The oldest recorded counterfeit coin so far is a Dirham of the fourth category " tekrakhma " that dates back to 450 BC . It is coated with a layer of silver and is persevered in the Egyptian Museum in Cairo .
El-Maqrizy mentions that the first forger to counterfeit Islamic Dirhams was Abdullah Bin Ziad the governor of Basra appointed by Caliph Muawya Ibn Yazid and this was after he had fled Basra in the year 64 AH/684 AD . The counterfeit Dirhams were Sasanid .
Ibn Iyas mentions in his account of the happenings of the year 911 AH that the Sultan learned that a Turkish man called sunbati used to mint Dirhams and Dinars so he ordered the arrest of the man and machinery for minting scrap coins ( counterfeit coins ) was found at his place . The counterfeit and the men assisting him were all punished by cutting of their hands .
Following the Ottoman invasion to Egypt the weight and caliber of the Ottoman coins were reduced and this encouraged some ' zughleya ' to counterfeit coins . Hence khayer Bek ( 923 – 928 AH ) decided to be tough and firm facing this phenomenon . On Saturday the 18th of Gamada El-Awal 928 AH he ordered that four counterfeiters be hanged and in the same year the Wali of Cairo ordered the hanging and pole execution of twenty four people in same day most of them were thieves and scarp counterfeits ( Zughleya ) .
El-Gabarty mentions that the Sultan in 1203 AH / 1789 AD has decided to revoke the use of counterfeit currency and gold ellipse and that he ordered the bankers to cut the Silver Dirhams amalgamated with copper as well as the gold coins in case the Dinar weighed three carats less than the standard and to deliver those Dinars t the mint ( darbkhana ) at the broken gold price such that they get minted once more . However most of the people did not abide by those orders and kept on trading counterfeit because most of the gold coins were ellipse and had they sold them as broken gold they would have lost almost half of the value .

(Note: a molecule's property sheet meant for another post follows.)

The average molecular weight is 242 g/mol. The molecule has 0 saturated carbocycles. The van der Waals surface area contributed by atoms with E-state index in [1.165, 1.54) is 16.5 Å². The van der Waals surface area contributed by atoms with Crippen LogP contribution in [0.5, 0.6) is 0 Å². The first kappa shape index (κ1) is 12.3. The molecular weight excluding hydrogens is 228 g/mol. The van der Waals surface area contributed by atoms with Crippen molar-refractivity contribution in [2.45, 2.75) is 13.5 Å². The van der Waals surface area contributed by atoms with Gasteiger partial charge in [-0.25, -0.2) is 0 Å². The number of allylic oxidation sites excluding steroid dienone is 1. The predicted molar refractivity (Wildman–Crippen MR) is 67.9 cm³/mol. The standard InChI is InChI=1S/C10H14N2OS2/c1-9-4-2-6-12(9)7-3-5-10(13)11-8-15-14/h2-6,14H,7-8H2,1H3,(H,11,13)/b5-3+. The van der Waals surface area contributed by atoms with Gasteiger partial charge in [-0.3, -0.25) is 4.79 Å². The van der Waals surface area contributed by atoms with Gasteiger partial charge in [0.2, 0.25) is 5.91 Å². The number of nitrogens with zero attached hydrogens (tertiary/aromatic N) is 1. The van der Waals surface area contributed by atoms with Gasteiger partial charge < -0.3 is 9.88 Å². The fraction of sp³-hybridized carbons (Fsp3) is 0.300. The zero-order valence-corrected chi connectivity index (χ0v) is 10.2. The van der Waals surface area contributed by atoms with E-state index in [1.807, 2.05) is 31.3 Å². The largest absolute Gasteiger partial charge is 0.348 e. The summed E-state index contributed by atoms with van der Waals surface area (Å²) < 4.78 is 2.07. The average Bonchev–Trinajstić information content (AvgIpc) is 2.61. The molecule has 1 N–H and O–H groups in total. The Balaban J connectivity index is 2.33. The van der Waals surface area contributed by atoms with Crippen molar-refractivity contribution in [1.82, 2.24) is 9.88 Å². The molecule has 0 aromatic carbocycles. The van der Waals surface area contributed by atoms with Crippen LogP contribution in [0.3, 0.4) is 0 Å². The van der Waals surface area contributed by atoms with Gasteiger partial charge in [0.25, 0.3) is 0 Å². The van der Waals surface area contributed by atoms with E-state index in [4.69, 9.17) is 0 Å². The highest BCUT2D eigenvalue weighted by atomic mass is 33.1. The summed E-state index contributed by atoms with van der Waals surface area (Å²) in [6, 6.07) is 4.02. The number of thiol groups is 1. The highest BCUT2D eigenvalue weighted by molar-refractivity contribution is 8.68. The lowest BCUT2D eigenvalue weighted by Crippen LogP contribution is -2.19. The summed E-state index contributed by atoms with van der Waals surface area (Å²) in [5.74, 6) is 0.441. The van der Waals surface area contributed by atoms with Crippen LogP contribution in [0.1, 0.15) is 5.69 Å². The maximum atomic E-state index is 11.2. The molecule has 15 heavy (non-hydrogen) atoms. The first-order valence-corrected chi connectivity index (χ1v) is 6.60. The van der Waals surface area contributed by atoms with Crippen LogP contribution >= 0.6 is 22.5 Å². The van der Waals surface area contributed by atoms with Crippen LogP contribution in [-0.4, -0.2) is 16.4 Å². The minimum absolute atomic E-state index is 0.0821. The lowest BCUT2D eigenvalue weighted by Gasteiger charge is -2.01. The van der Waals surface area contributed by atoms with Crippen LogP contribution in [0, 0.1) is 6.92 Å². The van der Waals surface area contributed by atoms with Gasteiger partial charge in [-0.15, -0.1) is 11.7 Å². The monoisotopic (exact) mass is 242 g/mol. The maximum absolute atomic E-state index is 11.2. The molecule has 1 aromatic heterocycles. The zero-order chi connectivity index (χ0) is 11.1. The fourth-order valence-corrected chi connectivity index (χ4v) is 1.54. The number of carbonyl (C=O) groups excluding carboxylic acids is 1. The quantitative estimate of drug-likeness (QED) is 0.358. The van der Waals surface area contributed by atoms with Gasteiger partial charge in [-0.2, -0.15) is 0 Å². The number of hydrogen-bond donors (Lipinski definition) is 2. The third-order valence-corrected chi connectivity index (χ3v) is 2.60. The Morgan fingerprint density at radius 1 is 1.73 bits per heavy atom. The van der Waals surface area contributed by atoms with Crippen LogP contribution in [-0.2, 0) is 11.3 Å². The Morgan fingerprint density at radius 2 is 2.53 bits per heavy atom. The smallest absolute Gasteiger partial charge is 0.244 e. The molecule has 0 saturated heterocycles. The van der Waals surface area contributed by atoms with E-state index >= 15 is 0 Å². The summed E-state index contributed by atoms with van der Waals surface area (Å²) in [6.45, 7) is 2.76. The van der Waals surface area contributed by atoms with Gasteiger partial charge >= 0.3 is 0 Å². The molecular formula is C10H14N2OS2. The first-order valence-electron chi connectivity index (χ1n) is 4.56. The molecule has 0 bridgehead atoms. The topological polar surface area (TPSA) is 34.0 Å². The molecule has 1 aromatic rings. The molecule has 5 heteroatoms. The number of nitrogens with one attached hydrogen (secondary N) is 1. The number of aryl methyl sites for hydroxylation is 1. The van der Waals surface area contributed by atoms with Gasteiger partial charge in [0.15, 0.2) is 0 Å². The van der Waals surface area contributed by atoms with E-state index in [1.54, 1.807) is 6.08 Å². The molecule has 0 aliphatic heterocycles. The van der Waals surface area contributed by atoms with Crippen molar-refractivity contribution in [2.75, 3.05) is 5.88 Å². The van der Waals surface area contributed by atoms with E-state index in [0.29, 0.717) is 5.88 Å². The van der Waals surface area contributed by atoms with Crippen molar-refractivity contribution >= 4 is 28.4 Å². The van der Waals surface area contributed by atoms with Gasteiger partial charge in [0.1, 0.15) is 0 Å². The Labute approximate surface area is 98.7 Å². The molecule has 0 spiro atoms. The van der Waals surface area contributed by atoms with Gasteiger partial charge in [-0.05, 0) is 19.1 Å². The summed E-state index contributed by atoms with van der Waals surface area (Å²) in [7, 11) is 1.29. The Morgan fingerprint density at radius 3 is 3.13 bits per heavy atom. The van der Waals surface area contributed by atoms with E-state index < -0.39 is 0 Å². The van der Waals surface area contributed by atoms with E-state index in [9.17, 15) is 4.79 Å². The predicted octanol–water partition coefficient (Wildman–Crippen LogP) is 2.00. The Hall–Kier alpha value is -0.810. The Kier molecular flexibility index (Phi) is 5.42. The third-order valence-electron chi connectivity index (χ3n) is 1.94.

Mohamed Aly Pacha would sometimes punish Egyptian currency counterfeiters and those who traded currency at prices lower than the official indicated by the government by expelling them out of Egypt . This applied to both Egyptian and foreign counterfeiters who were given three months to leave the county .
It is worth noting that most of those who worked in counterfeiting currency used to be the very employers of the Mint ( darbkhana ) and the bankers who were mostly Jews . It is even more surprising to know that the activity was carried out inside the official Mint the mint that was condemned with counterfeit or proved to mint coins that do not follow the caliber of the ' darbkhana ' of Istanbul would get shut down . this later was once the case with Egypt's Mint and it was shut down for sometime in 1205 AH / 1791 AD .